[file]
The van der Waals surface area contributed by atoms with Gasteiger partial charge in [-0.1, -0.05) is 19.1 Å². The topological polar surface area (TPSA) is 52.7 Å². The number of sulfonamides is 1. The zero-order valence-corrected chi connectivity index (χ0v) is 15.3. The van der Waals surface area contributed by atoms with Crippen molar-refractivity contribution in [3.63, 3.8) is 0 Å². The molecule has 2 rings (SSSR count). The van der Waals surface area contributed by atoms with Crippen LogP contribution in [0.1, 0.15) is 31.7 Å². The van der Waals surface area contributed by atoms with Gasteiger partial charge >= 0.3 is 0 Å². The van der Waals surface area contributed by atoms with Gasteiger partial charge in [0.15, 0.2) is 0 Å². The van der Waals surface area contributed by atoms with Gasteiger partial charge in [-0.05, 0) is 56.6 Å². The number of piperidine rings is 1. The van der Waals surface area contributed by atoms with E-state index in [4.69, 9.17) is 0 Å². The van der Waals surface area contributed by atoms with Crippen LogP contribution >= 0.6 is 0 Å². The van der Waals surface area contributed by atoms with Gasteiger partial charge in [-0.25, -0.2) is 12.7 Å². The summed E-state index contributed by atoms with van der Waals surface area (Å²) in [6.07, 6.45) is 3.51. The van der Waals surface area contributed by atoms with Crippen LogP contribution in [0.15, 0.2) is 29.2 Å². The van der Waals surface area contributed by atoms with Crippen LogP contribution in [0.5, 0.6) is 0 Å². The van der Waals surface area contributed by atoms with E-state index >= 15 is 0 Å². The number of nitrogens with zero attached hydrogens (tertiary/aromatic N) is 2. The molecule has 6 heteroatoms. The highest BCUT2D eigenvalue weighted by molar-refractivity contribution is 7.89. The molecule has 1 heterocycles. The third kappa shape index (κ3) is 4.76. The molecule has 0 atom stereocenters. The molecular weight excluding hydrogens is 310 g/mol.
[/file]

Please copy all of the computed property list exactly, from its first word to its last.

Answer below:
The van der Waals surface area contributed by atoms with Gasteiger partial charge in [-0.1, -0.05) is 19.1 Å². The topological polar surface area (TPSA) is 52.7 Å². The number of sulfonamides is 1. The zero-order valence-corrected chi connectivity index (χ0v) is 15.3. The van der Waals surface area contributed by atoms with Crippen molar-refractivity contribution in [3.63, 3.8) is 0 Å². The molecule has 2 rings (SSSR count). The van der Waals surface area contributed by atoms with Crippen LogP contribution in [0.1, 0.15) is 31.7 Å². The van der Waals surface area contributed by atoms with Gasteiger partial charge >= 0.3 is 0 Å². The van der Waals surface area contributed by atoms with Gasteiger partial charge in [0.15, 0.2) is 0 Å². The van der Waals surface area contributed by atoms with Gasteiger partial charge in [-0.05, 0) is 56.6 Å². The number of piperidine rings is 1. The van der Waals surface area contributed by atoms with E-state index in [4.69, 9.17) is 0 Å². The van der Waals surface area contributed by atoms with Crippen LogP contribution >= 0.6 is 0 Å². The van der Waals surface area contributed by atoms with Gasteiger partial charge in [-0.25, -0.2) is 12.7 Å². The summed E-state index contributed by atoms with van der Waals surface area (Å²) in [6.07, 6.45) is 3.51. The van der Waals surface area contributed by atoms with Crippen LogP contribution in [0.15, 0.2) is 29.2 Å². The van der Waals surface area contributed by atoms with Crippen LogP contribution in [0.5, 0.6) is 0 Å². The van der Waals surface area contributed by atoms with E-state index >= 15 is 0 Å². The number of nitrogens with zero attached hydrogens (tertiary/aromatic N) is 2. The molecule has 6 heteroatoms. The highest BCUT2D eigenvalue weighted by molar-refractivity contribution is 7.89. The molecule has 1 heterocycles. The third kappa shape index (κ3) is 4.76. The molecule has 0 atom stereocenters. The molecular weight excluding hydrogens is 310 g/mol.